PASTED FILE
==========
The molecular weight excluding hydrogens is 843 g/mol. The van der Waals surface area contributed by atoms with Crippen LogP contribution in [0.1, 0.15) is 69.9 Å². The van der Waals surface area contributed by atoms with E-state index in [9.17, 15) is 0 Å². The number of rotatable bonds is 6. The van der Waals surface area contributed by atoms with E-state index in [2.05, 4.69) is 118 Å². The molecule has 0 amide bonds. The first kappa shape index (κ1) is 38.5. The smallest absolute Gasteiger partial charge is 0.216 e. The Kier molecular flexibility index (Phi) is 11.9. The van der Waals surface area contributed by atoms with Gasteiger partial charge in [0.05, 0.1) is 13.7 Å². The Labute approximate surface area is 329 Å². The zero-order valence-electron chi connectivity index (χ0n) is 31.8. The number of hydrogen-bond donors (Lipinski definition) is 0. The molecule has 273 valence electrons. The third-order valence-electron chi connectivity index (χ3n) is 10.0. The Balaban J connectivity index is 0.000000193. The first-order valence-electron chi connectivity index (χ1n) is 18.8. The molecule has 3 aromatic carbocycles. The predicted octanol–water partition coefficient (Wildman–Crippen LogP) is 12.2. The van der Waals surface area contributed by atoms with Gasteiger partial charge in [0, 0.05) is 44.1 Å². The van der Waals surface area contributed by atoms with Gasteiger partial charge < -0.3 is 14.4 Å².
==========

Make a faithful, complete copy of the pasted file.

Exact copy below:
The molecular weight excluding hydrogens is 843 g/mol. The van der Waals surface area contributed by atoms with Crippen LogP contribution in [0.1, 0.15) is 69.9 Å². The van der Waals surface area contributed by atoms with E-state index in [9.17, 15) is 0 Å². The number of rotatable bonds is 6. The van der Waals surface area contributed by atoms with E-state index in [2.05, 4.69) is 118 Å². The molecule has 0 amide bonds. The first kappa shape index (κ1) is 38.5. The smallest absolute Gasteiger partial charge is 0.216 e. The Kier molecular flexibility index (Phi) is 11.9. The van der Waals surface area contributed by atoms with Gasteiger partial charge in [0.05, 0.1) is 13.7 Å². The Labute approximate surface area is 329 Å². The zero-order valence-electron chi connectivity index (χ0n) is 31.8. The number of hydrogen-bond donors (Lipinski definition) is 0. The molecule has 273 valence electrons. The third-order valence-electron chi connectivity index (χ3n) is 10.0. The Balaban J connectivity index is 0.000000193. The first-order valence-electron chi connectivity index (χ1n) is 18.8. The molecule has 3 aromatic carbocycles. The predicted octanol–water partition coefficient (Wildman–Crippen LogP) is 12.2. The van der Waals surface area contributed by atoms with Gasteiger partial charge in [0, 0.05) is 44.1 Å². The van der Waals surface area contributed by atoms with Gasteiger partial charge < -0.3 is 14.4 Å².